Thursday, July 14, 2011

The Circle of Muses

What's your Muse?

You often hear artists of all types talking about their "Muse."  In ancient Greek mythology there were, at one point, up to nine Muses who ruled over everything from poetry to astronomy.  These days few people mean these gods and goddesses when they talk about their muses.  Never-the-less, today's muses serve the same purpose as the muses of yesteryear.  They inspire within us a desire to see, to create, and to think beyond our daily tasks.  And, while today's version of the muse may not hover over our shoulder like a  guardian angel, we can still feel their weight pressing us to create.

So when do you feel that creative urge?

For me, like with many other authors, I find my artistic inspiration in the work of other artists.  Some authors need to read to find inspiration.  Some need only look upon a piece of art and feel the need to put it into words.  Others hear a song and feel the story behind that melody clamoring to the tips of their fingers.  Even another artist's passion makes me want to sit down and write something.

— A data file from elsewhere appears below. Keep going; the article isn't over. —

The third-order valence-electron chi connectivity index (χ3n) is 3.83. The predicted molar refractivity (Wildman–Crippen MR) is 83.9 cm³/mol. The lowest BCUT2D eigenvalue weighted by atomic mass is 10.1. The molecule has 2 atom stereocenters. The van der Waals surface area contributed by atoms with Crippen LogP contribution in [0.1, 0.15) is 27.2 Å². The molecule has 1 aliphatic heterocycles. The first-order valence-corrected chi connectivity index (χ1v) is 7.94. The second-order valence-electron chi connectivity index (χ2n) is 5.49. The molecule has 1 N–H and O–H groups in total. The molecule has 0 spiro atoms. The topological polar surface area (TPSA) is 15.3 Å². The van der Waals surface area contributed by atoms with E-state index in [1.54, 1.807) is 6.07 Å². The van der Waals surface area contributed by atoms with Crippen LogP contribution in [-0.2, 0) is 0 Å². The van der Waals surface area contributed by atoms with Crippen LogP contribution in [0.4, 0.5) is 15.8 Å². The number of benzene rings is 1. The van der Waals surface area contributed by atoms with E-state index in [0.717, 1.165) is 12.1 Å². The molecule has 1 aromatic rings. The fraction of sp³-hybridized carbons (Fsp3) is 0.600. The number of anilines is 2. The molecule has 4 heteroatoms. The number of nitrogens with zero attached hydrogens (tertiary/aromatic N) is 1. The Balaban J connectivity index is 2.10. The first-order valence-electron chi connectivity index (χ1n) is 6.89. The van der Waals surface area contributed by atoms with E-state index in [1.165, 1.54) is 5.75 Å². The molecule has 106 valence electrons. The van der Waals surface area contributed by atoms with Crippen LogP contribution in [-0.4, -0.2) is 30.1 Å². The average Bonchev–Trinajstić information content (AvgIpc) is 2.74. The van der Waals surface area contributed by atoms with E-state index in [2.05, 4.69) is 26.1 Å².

Is it possible that we've become muses to each other?  And if so, why wait?  If we want a muse, then let's go out and find it!
I'm not saying to go out and write a bunch of re-tellings and do a bunch of cover songs.  I'm saying that there are roots to the human experience in every form of art we experience and we shouldn't look over such an important resource.  So, if you're feeling a little stumped as to how to write an action scene, throw on a little Beethoven; if you don't know how your female character should react to a walking on her brother and best friend making out on the couch go watch a soap; if you want to know true joy watch a little girl laugh; and if you want to know what true cover art looks like do some research on the Pre-Raphaelite Brotherhood.

Most importantly, never be afraid to play the muse for someone else. :)